Among the reasons respondents said they experience discrimination, ethnicity comes first, followed by accent, being a woman’s race, nationality or immigration status, family name and religion. (Photo: [email protected] for Unsplash)
People of color or of immigrant origin continue to experience discrimination in the workplace, even though business needs remain urgent.
A study conducted on behalf of the Observatory on Racial Inequality in Quebec (OIRQ) and published on Wednesday showed that members of minorities face discrimination on a daily basis in their workplace.
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The study in question was specifically conducted with 137 people who said they had experienced racial discrimination.
We do not want to show with this kind of analysis the extent of the phenomenon. We’re not saying that a very large percentage of the population lives under discrimination,” we made sure to explain sociologist Victor Armoni, of UQAM, one of the study’s authors.
We want to show how people express their experience in the workplace when these people are in the minority. We want to know how things are going on a daily basis,” he said in an interview with The Canadian Press.
Thus, three-quarters of respondents believe that members of minorities have to put in more effort to acclimatize at work than others, a form of complex functioning of their own. Even more, 72% believe they suffer from the mental burden of being incurable for fear of being punished or even losing their job.
Unsurprisingly, half of the respondents indicated that discrimination takes the form of a degree obtained abroad that is not recognized and many say the same about their experience working abroad.
All too often, Mr. Armoni explains, the result is that you end up in the wrong seat.
“You have to ask yourself if people are in their place in terms of qualification. You can have a job for which you are qualified or you can sometimes get a job for which you are properly qualified, but not in the field that you have chosen or which we would have chosen if we had more options.
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One consequence of this lack of recognition is that fewer responsibilities are given. One survey participant said the following: “When people talk to me as if I were a five-year-old when I did my master’s degree and wrote essays, the more complex works that motivated me more intellectually than the tasks assigned to me… I find them great. little bit “.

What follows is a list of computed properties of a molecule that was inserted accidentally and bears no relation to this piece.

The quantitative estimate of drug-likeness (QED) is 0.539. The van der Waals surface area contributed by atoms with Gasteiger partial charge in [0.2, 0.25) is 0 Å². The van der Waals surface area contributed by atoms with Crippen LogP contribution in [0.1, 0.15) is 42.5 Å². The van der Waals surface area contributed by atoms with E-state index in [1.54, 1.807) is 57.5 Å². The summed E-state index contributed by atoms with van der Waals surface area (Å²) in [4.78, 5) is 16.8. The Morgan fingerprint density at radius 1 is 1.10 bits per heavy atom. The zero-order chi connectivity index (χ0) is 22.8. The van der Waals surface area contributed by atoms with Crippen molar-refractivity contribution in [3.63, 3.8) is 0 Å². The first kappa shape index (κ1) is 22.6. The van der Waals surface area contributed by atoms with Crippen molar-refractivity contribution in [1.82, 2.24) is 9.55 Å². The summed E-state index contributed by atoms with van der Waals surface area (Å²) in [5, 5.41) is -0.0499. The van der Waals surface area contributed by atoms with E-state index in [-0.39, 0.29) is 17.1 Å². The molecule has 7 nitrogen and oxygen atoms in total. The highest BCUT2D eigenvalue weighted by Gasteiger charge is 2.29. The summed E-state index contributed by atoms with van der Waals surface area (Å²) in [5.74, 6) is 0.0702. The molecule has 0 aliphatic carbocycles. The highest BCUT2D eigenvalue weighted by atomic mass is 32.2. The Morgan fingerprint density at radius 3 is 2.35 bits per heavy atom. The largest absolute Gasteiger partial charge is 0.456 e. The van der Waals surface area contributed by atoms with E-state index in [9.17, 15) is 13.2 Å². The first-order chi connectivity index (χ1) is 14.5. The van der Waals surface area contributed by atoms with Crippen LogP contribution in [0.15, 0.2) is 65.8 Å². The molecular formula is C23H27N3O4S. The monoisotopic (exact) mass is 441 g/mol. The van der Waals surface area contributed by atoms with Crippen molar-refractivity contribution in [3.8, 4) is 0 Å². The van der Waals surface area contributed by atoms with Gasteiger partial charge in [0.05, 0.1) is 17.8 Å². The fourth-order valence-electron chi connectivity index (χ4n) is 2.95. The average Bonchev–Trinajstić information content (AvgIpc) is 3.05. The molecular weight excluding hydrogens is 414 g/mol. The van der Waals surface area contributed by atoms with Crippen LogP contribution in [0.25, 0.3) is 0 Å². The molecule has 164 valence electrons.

Race, accent and other reasons
Among the reasons respondents said they experience discrimination, ethnicity comes first, followed by accent, being a woman’s race, nationality or immigration status, family name and religion.
The first form of distinction consists, by far, of minor assaults. We also talk about some offensive behaviors, looks, gestures, and words.
“At this level we see the emergence of more precise mechanisms of systemic differentiation,” Victor Armoni explains. For example, he says, these people believe that “their accent may play a role in why they don’t get a promotion.”
Respondents’ reactions cover a range of emotions ranging from anger to indifference and coping styles, which means they tend to pay close attention to their appearance, do anything to excel at work, sometimes simply laugh at it or simply seek to avoid.
The researchers concluded that “discrimination does not necessarily require the appearance of malicious actors” and that “its systemic nature can induce individuals to commit discriminatory acts without their knowledge of it.”
Victor Armoni realizes that we cannot compare with the past, because this research is in its infancy and, above all, the context has changed a lot.
“We can talk about a paradox. Today in Quebec in 2022 we are more aware of the existence of racism, so we talk about it more. People who suffer from it as victims are also more aware of it.
“There is no denying the fact that it can be better than it has been in the past. There are gestures that appear. The sensitivity to diversity today in the private sector and in the public sector in Quebec almost attests to a change in culture. We are no longer in 1990 or 2000 in Quebec “.
He also adds that the current situation of full employment “is always a positive factor because it is going up and everyone is going up, including those who have been lagging behind.”
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